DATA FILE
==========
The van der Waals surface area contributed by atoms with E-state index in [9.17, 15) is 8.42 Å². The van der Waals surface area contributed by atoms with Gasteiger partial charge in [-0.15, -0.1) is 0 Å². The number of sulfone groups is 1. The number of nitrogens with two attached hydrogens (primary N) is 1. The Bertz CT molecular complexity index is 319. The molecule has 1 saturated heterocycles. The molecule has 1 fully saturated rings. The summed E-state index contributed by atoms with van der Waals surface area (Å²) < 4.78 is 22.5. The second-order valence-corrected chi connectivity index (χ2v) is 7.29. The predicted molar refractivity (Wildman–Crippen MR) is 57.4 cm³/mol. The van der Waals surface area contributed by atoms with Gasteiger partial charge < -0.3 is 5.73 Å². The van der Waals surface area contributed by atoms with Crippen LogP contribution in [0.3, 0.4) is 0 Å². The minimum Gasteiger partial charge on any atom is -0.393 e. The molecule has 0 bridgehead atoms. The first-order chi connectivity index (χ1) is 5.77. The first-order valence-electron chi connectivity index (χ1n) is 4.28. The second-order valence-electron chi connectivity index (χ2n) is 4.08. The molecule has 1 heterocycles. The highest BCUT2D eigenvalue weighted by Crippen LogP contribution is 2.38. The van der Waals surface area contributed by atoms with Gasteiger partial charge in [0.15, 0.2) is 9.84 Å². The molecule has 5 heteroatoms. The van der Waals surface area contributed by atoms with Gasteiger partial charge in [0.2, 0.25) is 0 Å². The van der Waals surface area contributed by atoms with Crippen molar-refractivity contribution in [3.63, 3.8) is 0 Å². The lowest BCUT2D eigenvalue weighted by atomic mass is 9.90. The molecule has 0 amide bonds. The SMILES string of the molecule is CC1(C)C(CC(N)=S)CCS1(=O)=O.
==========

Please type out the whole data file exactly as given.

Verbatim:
The van der Waals surface area contributed by atoms with E-state index in [9.17, 15) is 8.42 Å². The van der Waals surface area contributed by atoms with Gasteiger partial charge in [-0.15, -0.1) is 0 Å². The number of sulfone groups is 1. The number of nitrogens with two attached hydrogens (primary N) is 1. The Bertz CT molecular complexity index is 319. The molecule has 1 saturated heterocycles. The molecule has 1 fully saturated rings. The summed E-state index contributed by atoms with van der Waals surface area (Å²) < 4.78 is 22.5. The second-order valence-corrected chi connectivity index (χ2v) is 7.29. The predicted molar refractivity (Wildman–Crippen MR) is 57.4 cm³/mol. The van der Waals surface area contributed by atoms with Gasteiger partial charge < -0.3 is 5.73 Å². The van der Waals surface area contributed by atoms with Crippen LogP contribution in [0.3, 0.4) is 0 Å². The minimum Gasteiger partial charge on any atom is -0.393 e. The molecule has 0 bridgehead atoms. The first-order chi connectivity index (χ1) is 5.77. The first-order valence-electron chi connectivity index (χ1n) is 4.28. The second-order valence-electron chi connectivity index (χ2n) is 4.08. The molecule has 1 heterocycles. The highest BCUT2D eigenvalue weighted by Crippen LogP contribution is 2.38. The van der Waals surface area contributed by atoms with Gasteiger partial charge in [0.15, 0.2) is 9.84 Å². The molecule has 5 heteroatoms. The van der Waals surface area contributed by atoms with Gasteiger partial charge in [0.2, 0.25) is 0 Å². The van der Waals surface area contributed by atoms with Crippen molar-refractivity contribution in [3.63, 3.8) is 0 Å². The lowest BCUT2D eigenvalue weighted by atomic mass is 9.90. The molecule has 0 amide bonds. The SMILES string of the molecule is CC1(C)C(CC(N)=S)CCS1(=O)=O.